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Joshua D H Karton, The Culture of International Arbitration and The Evolution of Contract Law, OUP, 2013

Joshua D H Karton, The Culture of International Arbitration and The Evolution of Contract Law, Oxford University Press, 2013

Table of Contents

Norms Arising from the Institutional Structure of International Commercial Arbitration

Joshua_Karton_Culture_of_International_Arbitration_and_The_Evolution_Contract_LawBuilds a comprehensive theoretical framework to explain and predict commercial arbitration decisions on issues of substantive law

Draws practical conclusions about the impact of arbitral decision-making on the choices made in practice

Includes comparative analysis from interviews with expert international arbitrators and national court judges, case studies, and publicly available arbitral awards

Identifies the legal and social norms governing an emerging culture of international arbitration, and their implications for the evolution of contract law

This study proposes a theory of international arbitration culture, tests this theory against real-world outcomes, and uses it to make predictions about the contract law principles that international arbitrators are likely to favour. Drawing on interviews with prestigious practitioners from a range of jurisdictions, as well as published arbitral awards, the writings of international arbitrators, and available statistical data on international arbitration, it presents a comparative analysis of arbitral and judicial responses to contract law issues.


Part I develops a theory of arbitral decision-making as influenced by a legal culture specific to the international commercial arbitration community. It identifies the specific social norms that make up that culture and considers how these norms might affect arbitrators decision-making on matters of substantive contract law. Part II tests the explanatory power of the theory developed in Part I by applying it to published decisions of international commercial arbitrators on two discrete areas of contract law: suspension of performance in response to non-performance and the interpretation of contracts. These case studies demonstrate that arbitrators and judges are likely to take divergent approaches, even when they are applying the same substantive laws. This divergence is explicable on the basis of international arbitrations unique culture. Finally, the cultural theory of international arbitral decision-making is applied to make predictions about the ways that contract law is likely to evolve through the decisions of international arbitrators.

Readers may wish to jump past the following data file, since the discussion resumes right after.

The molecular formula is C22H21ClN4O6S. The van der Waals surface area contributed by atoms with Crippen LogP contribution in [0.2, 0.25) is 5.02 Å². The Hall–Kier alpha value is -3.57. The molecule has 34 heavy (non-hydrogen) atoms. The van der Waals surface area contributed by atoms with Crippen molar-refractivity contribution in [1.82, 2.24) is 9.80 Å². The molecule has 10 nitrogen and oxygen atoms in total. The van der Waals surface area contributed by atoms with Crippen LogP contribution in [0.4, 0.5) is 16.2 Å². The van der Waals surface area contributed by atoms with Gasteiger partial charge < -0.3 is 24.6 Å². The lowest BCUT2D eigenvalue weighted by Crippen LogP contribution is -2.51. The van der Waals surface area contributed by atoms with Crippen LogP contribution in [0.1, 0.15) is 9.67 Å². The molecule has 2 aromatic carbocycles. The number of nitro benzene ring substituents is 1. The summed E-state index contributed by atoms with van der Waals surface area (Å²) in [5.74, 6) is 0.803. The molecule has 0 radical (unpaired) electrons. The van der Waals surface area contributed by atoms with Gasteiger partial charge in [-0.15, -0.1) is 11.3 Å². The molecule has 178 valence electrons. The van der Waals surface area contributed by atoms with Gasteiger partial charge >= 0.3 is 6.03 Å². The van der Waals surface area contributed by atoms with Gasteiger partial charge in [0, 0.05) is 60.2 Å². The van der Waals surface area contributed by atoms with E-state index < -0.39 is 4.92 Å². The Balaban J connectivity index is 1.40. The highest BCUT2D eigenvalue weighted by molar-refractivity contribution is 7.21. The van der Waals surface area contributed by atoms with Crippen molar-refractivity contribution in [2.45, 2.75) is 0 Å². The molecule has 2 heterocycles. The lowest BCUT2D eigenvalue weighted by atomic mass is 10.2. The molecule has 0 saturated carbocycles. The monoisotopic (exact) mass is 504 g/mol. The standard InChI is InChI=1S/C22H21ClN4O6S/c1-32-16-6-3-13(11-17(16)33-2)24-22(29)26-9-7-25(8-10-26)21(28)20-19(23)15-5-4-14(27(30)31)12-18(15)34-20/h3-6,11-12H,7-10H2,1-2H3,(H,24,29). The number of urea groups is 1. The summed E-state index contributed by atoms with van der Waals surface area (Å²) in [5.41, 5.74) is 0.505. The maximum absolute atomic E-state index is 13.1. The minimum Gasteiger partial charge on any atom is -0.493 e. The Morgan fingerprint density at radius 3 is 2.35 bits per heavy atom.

1. Introduction
I: Background
II: Methodology and Structure
Part 1: A Cultural Theory of International Arbitral Decision-making
2. Studying International Arbitral Culture
I: Introduction
II: The Nature and Importance of Culture
III: The Current State of International Arbitral Culture
IV: Methodology
V: Conclusion
3. Norms Arising from the Institutional Structure of International Commercial Arbitration
I: Introduction
II: Sources of and Constraints on Arbitral Authority
III: The Professional Context of Arbitration
IV: International Commercial Arbitration as a Competitive Marketplace
V: Conclusion
4. Norms Arising from the Values Shared by International Commercial Arbitrators
I: Introduction
II: Party Autonomy
III: The Service of Business
IV: Neutrality
V: Internationalism
VI: Conclusion
Part 2: International Arbitration Culture and Contract Law
5. Substantive Law Determinations in International Commercial Arbitration: The Legal Rules
I: Introduction
II: Application of Different Rules of Law in International Arbitration and National Court Litigation
III: Ascertainment of the Content of the Governing Law
IV: Conclusion
6. Case Study 1: Suspension of Performance
I: Introduction
II: The Remedy of Suspension of Performance
III: Suspension of Performance in Comparative Context
IV: Suspension of Performance in International Commercial Arbitration
V: Conclusion
7. Case Study 2: The Interpretation of Contracts
I: Introduction
II: Contractual Interpretation in Comparative Context
III: Contractual Interpretation in International Commercial Arbitration
IV: Conclusion
8. The Future of Contract Law

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